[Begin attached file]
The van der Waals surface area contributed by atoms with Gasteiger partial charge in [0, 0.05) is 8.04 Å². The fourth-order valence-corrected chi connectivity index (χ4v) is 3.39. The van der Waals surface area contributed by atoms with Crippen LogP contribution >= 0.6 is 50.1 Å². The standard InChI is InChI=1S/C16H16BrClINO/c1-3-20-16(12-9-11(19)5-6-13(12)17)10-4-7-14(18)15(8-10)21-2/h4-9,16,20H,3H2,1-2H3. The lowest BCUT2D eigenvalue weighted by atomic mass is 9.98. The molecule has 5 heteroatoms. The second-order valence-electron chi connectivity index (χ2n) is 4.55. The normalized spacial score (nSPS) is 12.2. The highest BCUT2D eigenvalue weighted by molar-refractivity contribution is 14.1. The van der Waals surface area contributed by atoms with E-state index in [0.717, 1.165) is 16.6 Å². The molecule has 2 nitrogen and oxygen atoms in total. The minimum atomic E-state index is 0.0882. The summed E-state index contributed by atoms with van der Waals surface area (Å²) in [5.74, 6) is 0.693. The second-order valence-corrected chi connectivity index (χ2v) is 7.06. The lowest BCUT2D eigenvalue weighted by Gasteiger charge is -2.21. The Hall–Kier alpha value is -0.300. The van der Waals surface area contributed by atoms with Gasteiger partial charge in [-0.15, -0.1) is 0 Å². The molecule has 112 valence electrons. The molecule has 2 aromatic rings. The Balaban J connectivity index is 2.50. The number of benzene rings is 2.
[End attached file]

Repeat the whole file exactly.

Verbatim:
The van der Waals surface area contributed by atoms with Gasteiger partial charge in [0, 0.05) is 8.04 Å². The fourth-order valence-corrected chi connectivity index (χ4v) is 3.39. The van der Waals surface area contributed by atoms with Crippen LogP contribution >= 0.6 is 50.1 Å². The standard InChI is InChI=1S/C16H16BrClINO/c1-3-20-16(12-9-11(19)5-6-13(12)17)10-4-7-14(18)15(8-10)21-2/h4-9,16,20H,3H2,1-2H3. The lowest BCUT2D eigenvalue weighted by atomic mass is 9.98. The molecule has 5 heteroatoms. The second-order valence-electron chi connectivity index (χ2n) is 4.55. The normalized spacial score (nSPS) is 12.2. The highest BCUT2D eigenvalue weighted by molar-refractivity contribution is 14.1. The van der Waals surface area contributed by atoms with E-state index in [0.717, 1.165) is 16.6 Å². The molecule has 2 nitrogen and oxygen atoms in total. The minimum atomic E-state index is 0.0882. The summed E-state index contributed by atoms with van der Waals surface area (Å²) in [5.74, 6) is 0.693. The second-order valence-corrected chi connectivity index (χ2v) is 7.06. The lowest BCUT2D eigenvalue weighted by Gasteiger charge is -2.21. The Hall–Kier alpha value is -0.300. The van der Waals surface area contributed by atoms with Gasteiger partial charge in [-0.15, -0.1) is 0 Å². The molecule has 112 valence electrons. The molecule has 2 aromatic rings. The Balaban J connectivity index is 2.50. The number of benzene rings is 2.